flyers j and bid them beware of the
Hold and the Dungeon, to humble
their Pride. In this Mood they fol-
lowed the Ship, till at length they began
to feel the Want of Victualling grew
faft upon them, which made them call
aloud for Food to the Ship : but their
extravagant Madnefs made them do it
in fuch difobliging Terms, that they
K on

( 9 8 )

on Deck thought proper to refufe them
for fome Time, till Pity, and a Ten-
dernefs for their Lives, moved them
to hand down fome moldy Bifket, and
fome coarfe Beef to them. This, al-
though their Hunger forced them to
devour it, did not fatisfy them. They
infifted that they were intitled to an e-
qual Share of the Ship's Provifion, and
curfed the Crew for refilling it. Their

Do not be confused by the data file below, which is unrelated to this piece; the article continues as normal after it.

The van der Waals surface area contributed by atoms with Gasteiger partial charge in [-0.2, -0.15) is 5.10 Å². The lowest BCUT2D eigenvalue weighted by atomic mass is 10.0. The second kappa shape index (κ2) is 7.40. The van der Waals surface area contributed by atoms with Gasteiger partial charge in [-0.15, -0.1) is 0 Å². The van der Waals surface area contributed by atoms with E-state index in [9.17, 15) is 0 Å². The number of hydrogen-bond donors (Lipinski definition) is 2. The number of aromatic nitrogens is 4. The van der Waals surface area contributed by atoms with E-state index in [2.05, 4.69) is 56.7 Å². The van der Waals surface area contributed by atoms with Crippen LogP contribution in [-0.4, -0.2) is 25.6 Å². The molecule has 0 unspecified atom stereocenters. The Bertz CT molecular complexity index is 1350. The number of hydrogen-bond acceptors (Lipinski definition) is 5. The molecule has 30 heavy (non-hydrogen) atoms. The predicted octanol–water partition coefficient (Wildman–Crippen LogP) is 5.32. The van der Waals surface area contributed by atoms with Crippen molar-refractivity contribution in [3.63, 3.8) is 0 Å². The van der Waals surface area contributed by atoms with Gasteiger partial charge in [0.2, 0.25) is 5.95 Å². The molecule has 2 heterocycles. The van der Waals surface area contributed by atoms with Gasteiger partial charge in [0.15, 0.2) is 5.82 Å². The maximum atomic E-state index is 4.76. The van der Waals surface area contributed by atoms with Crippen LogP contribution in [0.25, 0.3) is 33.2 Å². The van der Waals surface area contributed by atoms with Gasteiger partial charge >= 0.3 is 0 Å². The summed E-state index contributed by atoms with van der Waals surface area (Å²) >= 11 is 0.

male-content Spirit was ftill more en-
flamed ; when the under Sailors taunted
them from the Stern, and derided, with
great Sharpnefs, their mad Project:,
and the abfurd Defence they made for
themfelves. At laft the Captain, hav-
ing found what was the Matter, ap-
peared at the Cabin Window, and
fpoke to this Effect: :

I AM much troubled, my dear
< Friends, for the extravagant Spirit,
with which I find you are pofTeffed.
Be aflured I have not the fmalleft
c Intentions to tyrannize. I only took
the Office I hold at the Requefl of


( 99 )

* you all; I am ready to lay it down
again, if my Adminiflration has been
< faulty. But then you muft elect an-

* other, Order and Government nece-

* farily requiring it, and our Laws giv*

* ing fufficient Warrant thereunto. We